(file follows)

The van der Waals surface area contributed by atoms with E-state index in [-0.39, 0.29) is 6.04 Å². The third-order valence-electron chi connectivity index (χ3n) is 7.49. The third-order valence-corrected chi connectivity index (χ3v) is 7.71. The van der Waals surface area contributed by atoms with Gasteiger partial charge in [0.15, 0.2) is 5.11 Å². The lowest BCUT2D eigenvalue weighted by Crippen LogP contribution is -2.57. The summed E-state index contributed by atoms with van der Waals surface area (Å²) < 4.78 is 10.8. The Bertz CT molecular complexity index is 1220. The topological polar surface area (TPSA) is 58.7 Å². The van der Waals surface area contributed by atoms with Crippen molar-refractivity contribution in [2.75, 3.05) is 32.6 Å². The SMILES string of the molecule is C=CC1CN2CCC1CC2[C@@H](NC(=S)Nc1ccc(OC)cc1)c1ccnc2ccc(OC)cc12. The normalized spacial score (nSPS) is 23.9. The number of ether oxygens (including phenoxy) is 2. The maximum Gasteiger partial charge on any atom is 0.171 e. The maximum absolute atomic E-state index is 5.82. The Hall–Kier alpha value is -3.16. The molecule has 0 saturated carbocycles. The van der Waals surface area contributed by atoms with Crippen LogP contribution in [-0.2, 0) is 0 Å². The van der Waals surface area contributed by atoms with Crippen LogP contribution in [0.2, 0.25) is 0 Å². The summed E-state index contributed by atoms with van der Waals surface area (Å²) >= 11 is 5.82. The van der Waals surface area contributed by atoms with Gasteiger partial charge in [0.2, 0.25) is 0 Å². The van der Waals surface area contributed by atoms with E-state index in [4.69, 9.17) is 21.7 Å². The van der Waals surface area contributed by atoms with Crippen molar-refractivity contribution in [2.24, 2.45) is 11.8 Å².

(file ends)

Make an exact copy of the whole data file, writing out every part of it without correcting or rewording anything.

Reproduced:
The van der Waals surface area contributed by atoms with E-state index in [-0.39, 0.29) is 6.04 Å². The third-order valence-electron chi connectivity index (χ3n) is 7.49. The third-order valence-corrected chi connectivity index (χ3v) is 7.71. The van der Waals surface area contributed by atoms with Gasteiger partial charge in [0.15, 0.2) is 5.11 Å². The lowest BCUT2D eigenvalue weighted by Crippen LogP contribution is -2.57. The summed E-state index contributed by atoms with van der Waals surface area (Å²) < 4.78 is 10.8. The Bertz CT molecular complexity index is 1220. The topological polar surface area (TPSA) is 58.7 Å². The van der Waals surface area contributed by atoms with Crippen molar-refractivity contribution in [2.75, 3.05) is 32.6 Å². The SMILES string of the molecule is C=CC1CN2CCC1CC2[C@@H](NC(=S)Nc1ccc(OC)cc1)c1ccnc2ccc(OC)cc12. The normalized spacial score (nSPS) is 23.9. The number of ether oxygens (including phenoxy) is 2. The maximum Gasteiger partial charge on any atom is 0.171 e. The maximum absolute atomic E-state index is 5.82. The Hall–Kier alpha value is -3.16. The molecule has 0 saturated carbocycles. The van der Waals surface area contributed by atoms with Crippen LogP contribution in [-0.2, 0) is 0 Å². The van der Waals surface area contributed by atoms with Crippen LogP contribution in [0.2, 0.25) is 0 Å². The summed E-state index contributed by atoms with van der Waals surface area (Å²) >= 11 is 5.82. The van der Waals surface area contributed by atoms with Gasteiger partial charge in [0.2, 0.25) is 0 Å². The van der Waals surface area contributed by atoms with E-state index in [4.69, 9.17) is 21.7 Å². The van der Waals surface area contributed by atoms with Crippen molar-refractivity contribution in [2.24, 2.45) is 11.8 Å².